Holiday alert: Canadians increasingly susceptible to counterfeit purchases
By Sara Bedal | December 1, 2010
With holiday shopping revving up, Santa's not the only one who needs to "check it twice." According to a recent survey, 73 per cent of Canadians think online deals are simply too good to be true.
The culprit is the broad availability of counterfeit goods, with 68 per cent of respondents believing that deal-seekers may not get what they bargained for. The survey, which was commissioned by Microsoft Canada, also found that many Canadians are more likely to comparison shop to ensure they are getting the most for their dollar.
The search for the lowest price increases the likelihood of counterfeiters successfully attracting bargain-hunters with non-genuine products such as toys, clothing, video games and software, many of which are highly sophisticated and difficult for the average consumer to detect. "The anonymity afforded by the web allows counterfeiters to operate with little chance of being detected while the risks to consumers are extremely high," says Lorne Lipkus, founding member of the Canadian Anti-Counterfeiting Network.
Eight in ten respondents said that they cannot tell the difference between real and fake, so it's not surprising that the illegal billion-dollar industry continues to flourish worldwide.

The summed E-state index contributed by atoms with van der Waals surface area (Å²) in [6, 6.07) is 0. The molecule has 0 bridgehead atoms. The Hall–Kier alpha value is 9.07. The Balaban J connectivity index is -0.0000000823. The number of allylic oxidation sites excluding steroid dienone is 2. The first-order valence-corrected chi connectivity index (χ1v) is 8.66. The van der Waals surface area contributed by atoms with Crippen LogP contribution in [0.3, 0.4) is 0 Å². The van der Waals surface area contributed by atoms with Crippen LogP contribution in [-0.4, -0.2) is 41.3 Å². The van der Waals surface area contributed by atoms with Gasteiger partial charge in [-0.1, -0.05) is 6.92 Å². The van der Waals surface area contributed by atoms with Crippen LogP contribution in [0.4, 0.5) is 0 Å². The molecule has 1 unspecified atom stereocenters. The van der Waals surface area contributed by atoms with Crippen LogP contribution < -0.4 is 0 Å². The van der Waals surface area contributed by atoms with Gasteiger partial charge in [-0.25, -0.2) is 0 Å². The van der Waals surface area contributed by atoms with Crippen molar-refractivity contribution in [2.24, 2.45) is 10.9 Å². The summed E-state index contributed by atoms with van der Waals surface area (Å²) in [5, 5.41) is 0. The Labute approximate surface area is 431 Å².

However, there are steps consumers can take to make sure they are better informed about counterfeit goods:
- Do your research – Take time to find out what you're buying and from whom. Listen to word of mouth, check references and get insight from experienced and trusted retailers.
- Compare the price – Everyone loves a good deal, but quality products are sometimes worth the extra cost. The trick when bargain shopping is making sure the sale is reasonable and not alarmingly low, which could be a potential red flag.
- Look for flaws – Counterfeiters might be good at producing replicas, but there are usually subtle differences in the packaging of the goods, sometime including spelling mistakes and other obvious errors. Pay close attention before you make the purchase.
- Use available resources – Check the web for government and non-government resources that can help you determine the legitimacy of an item. For Microsoft products, for instance, visit www.howtotell.com or, if you encounter suspicious Microsoft software, you can call Microsoft's piracy hotline at 1-800-RU-LEGIT.
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